would be more prisons, that there would be more police officers on the streets and a lot of people, nonpar san people point to that policy and say this was a big creator of this era of mass incarceration that hillary clinton now speaks out against, this explains why communities like milwaukee are so frustrated. what has she learned from the mistakes of the '90s that she can now apply to what we're seeing. >> i can't blame milwaukee on hillary clinton. i'm a hillary clinton supporter. i will tell you that the '94 crime bill was a mess. hillary clinton, bernie sanders, the republicans that pushed it, everyone has to be held accountable because that bill took a lot of african-american males, a lot of fathers out of those households, minimum sentences and the like. hillary clinton's first speech on the campaign trail was not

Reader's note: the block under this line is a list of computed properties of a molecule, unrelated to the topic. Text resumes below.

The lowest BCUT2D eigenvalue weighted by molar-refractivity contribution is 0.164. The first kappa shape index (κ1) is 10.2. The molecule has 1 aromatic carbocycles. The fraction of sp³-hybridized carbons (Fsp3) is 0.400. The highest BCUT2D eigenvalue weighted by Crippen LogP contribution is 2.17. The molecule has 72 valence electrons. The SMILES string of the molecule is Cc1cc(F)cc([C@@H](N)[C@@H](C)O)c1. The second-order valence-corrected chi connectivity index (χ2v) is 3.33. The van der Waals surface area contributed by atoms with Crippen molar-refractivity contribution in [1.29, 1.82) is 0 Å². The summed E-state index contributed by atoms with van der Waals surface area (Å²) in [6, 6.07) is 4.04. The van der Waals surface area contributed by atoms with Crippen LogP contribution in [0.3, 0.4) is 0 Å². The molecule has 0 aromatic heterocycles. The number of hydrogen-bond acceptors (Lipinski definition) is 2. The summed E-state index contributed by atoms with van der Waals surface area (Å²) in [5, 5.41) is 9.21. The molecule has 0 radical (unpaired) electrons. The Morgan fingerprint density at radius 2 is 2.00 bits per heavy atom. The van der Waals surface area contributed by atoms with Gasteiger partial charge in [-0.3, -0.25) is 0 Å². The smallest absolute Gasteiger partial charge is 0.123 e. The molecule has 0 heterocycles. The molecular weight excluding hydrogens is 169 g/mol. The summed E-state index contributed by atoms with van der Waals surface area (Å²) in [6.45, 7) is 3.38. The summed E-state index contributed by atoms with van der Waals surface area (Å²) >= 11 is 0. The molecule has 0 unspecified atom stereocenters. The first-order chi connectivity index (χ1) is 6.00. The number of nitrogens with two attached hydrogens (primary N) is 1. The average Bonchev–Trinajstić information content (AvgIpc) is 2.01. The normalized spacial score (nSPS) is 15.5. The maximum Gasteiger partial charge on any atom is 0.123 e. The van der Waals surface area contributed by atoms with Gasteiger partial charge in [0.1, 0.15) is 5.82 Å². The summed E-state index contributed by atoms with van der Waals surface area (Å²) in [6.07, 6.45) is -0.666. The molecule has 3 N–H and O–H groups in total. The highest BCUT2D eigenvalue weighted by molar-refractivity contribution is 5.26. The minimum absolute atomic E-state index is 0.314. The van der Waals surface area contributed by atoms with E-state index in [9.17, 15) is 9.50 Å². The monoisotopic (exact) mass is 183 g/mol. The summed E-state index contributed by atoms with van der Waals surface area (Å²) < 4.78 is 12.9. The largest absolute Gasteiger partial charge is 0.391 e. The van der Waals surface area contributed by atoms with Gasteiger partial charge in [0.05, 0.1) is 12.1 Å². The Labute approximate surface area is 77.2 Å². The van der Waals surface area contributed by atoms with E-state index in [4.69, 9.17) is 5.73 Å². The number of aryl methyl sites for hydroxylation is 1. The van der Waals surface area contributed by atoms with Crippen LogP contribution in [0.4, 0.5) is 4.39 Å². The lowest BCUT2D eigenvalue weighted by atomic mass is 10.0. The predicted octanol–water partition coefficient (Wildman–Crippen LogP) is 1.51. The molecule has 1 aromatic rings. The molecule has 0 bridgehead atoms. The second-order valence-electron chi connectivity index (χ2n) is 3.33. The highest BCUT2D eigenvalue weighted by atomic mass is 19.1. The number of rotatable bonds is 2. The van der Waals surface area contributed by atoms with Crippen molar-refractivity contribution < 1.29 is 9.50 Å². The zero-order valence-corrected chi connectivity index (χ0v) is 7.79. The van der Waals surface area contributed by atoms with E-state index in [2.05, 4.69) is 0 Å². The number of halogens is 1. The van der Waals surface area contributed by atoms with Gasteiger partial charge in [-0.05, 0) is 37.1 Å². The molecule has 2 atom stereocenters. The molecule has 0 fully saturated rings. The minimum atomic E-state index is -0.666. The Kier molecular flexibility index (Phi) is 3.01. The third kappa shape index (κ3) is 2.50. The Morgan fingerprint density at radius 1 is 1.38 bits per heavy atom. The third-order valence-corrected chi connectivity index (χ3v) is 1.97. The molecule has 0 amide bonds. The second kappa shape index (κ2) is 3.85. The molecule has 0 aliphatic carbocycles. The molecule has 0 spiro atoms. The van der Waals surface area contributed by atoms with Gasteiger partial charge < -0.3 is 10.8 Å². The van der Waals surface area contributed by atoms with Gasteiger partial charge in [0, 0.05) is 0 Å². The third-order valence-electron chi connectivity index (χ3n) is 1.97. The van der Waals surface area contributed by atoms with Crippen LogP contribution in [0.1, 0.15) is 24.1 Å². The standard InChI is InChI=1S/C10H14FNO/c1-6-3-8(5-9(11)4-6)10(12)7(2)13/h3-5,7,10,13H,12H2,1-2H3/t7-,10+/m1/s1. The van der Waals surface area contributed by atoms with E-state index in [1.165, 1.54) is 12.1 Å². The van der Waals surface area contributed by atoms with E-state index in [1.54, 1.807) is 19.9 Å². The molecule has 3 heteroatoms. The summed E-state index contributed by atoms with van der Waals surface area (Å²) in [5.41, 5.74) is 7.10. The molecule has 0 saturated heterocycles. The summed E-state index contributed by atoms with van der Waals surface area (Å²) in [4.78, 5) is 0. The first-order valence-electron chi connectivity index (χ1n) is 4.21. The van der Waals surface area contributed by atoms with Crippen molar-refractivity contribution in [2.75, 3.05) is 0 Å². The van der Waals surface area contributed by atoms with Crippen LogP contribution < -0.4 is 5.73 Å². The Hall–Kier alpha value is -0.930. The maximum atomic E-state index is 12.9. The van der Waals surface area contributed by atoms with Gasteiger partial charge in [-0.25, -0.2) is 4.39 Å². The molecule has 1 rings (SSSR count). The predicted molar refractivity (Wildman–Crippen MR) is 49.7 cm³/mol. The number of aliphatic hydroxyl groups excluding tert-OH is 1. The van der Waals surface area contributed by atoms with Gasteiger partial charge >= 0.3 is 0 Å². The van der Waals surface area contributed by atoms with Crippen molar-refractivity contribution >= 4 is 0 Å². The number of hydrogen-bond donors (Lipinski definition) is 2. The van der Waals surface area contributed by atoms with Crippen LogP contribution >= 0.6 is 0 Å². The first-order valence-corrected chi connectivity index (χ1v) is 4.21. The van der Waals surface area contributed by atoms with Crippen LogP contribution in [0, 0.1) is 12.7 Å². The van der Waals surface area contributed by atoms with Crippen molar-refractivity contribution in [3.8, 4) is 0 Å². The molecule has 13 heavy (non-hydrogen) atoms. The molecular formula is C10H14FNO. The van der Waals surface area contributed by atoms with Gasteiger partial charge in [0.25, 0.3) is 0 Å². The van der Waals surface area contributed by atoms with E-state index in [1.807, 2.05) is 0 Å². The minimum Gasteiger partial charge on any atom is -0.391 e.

about the economy or anything else. but she actually went to the dekein's dekein's understand -- to make sure that more african-american men end up in the criminal justice system than they do in college. so when you're talking about body cameras, when you're talking about independent solicit solicitors, or independent -- ecan also tell you this, jack kingston earlier said that he didn't know of any instances of racial discrimination on the part of donald trump. donald trump's been sued not once but twice for failure to rent to african-americans. if you want to look at the records, yes, in 1994, we should never have had the crime bill. but the answer of now who's best prepared to lead us forward, it's simple, it's the person who's actually listening to the african-american community. >> thank you both.